It’s a slippery slope, Aposhian says. If this bump stock ban stays in place, he worries any future president could ban anything they disagree with.

‘It’s been tied to a tragedy’

Aposhian’s lawsuit is backed by the New Civil Liberties Alliance, a nonprofit organization that says it seeks to challenge “the administrative state.”

His attorney, Caleb Kruckenberg, said in a video recently released by the organization that the lawsuit isn’t about whether bump stocks should or shouldn’t be regulated — it’s about how the ATF took action.

“This case is a perfect example, unfortunately, of what we call the administrative state,” he said. “And what I mean by that is, this is a situation where we have an administrative agency, rather than Congress, trying to rewrite the law.”

The U.S. attorney’s office in Utah argued as part of Aposhian’s lawsuit that the Department of Justice acted reasonably in how it went about banning the shooting accessory, saying it only clarified that a bump stock was, indeed, a machine gun. This is consistent, they argued, with Congress’ actions in limiting private possession of machine guns.

“In short,” Eric Souskin, an attorney with the U.S. attorney’s office wrote, “because a bump stock enables most shooters to fire much faster by providing a mechanism that self-regulates the bump-fire process, a semi-automatic affixed with a bump stock is a machine gun.”

(Francisco Kjolseth | The Salt Lake Tribune) A bump stock is pictured on an AKM-47 owned by Utah gun right advocate Clark Aposhian, one of only a handful of Americans who are legally allowed to keep their bump stock, a shooting accessory that alters semi-automatic rifles to fire in quick bursts like a machine gun. He is challenging the bump stock ban in court, and an appeals court has allowed him to keep his bump stock until his case is resolved in court.

Aposhian also asked in his lawsuit that he be able to keep his bump stock until the suit is resolved. Being forced to give it up, his attorney argued in court papers, would cause him irreparable harm if the ban is overturned and the only bump stock he owned had already been destroyed.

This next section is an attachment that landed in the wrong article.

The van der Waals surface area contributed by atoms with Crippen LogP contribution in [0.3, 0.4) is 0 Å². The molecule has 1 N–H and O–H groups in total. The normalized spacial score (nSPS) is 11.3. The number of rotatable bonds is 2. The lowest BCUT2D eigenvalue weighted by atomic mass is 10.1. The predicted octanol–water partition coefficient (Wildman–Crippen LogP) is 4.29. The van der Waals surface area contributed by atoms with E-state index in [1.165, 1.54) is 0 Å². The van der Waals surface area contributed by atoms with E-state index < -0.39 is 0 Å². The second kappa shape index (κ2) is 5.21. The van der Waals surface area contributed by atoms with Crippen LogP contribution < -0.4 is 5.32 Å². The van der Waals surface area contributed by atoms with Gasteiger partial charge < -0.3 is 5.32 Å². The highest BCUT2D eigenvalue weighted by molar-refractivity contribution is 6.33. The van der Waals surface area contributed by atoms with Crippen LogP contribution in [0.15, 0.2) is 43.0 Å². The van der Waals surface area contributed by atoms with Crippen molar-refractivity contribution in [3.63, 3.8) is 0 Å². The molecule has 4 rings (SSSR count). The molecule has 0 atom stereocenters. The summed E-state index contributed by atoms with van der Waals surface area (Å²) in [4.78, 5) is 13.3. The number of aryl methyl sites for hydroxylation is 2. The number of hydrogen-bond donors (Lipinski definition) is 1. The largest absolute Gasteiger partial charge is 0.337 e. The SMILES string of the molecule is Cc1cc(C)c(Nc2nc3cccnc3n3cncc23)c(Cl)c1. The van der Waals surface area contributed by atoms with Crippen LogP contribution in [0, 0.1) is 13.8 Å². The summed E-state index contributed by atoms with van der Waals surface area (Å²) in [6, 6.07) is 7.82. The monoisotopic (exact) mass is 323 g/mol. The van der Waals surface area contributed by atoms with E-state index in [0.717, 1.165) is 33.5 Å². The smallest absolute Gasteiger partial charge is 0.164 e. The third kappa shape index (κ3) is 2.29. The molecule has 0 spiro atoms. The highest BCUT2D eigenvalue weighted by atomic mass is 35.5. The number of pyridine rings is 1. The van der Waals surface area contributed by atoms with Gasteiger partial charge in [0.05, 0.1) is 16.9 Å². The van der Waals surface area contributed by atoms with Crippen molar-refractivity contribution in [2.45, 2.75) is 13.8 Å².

The request was denied by a federal judge earlier in March, but the 10th Circuit Court of Appeals granted him a temporary stay just days before bump stocks were outlawed.

But the exception only applied to him.

The ATF has encouraged every other gun owner to crush, melt or shred their bump stocks, and also provided a guide that detailed what cuts needed to be made on individual bump stock models to comply with the law.

Another gun rights group in Washington, D.C. filed a similar suit, but their request to keep their bump stocks was denied Friday. This leaves Aposhian as the only person who can legally own the shooting accessory, according to the New Civil Liberties Alliance.

Aposhian is careful about how he uses it, making sure he doesn’t violate the court’s order. While on the shooting range, he messaged his attorney asking whether a reporter could try it out — the answer was no.

But he still brags a little bit. After shooting it, he mentioned to the front desk with a laugh that this was probably the only shooting range in America where someone legally shot with a bump stock that day.

Aposhian, however, is in the vocal minority when it comes to whether bump stocks should stay. A Republican president pushed for the ban, and none of Utah’s gun-friendly Republican lawmakers came out in defense of the shooting accessory.

“It’s awkward,” Aposhian acknowledges. “It’s because it’s been tied to a tragedy. People are equating a bump stock with the tragedy, when they should be equating the tragedy with a person with mental deficiency.”

So, what if Congress had passed a law banning bump stocks? Would Aposhian give up the now-rare gun attachment?

He says he would. He’d follow the law, if the process was right.

“I’m not going to stand and die on my bump stock,” he said. “Or spend 10 years in prison for this stupid thing.”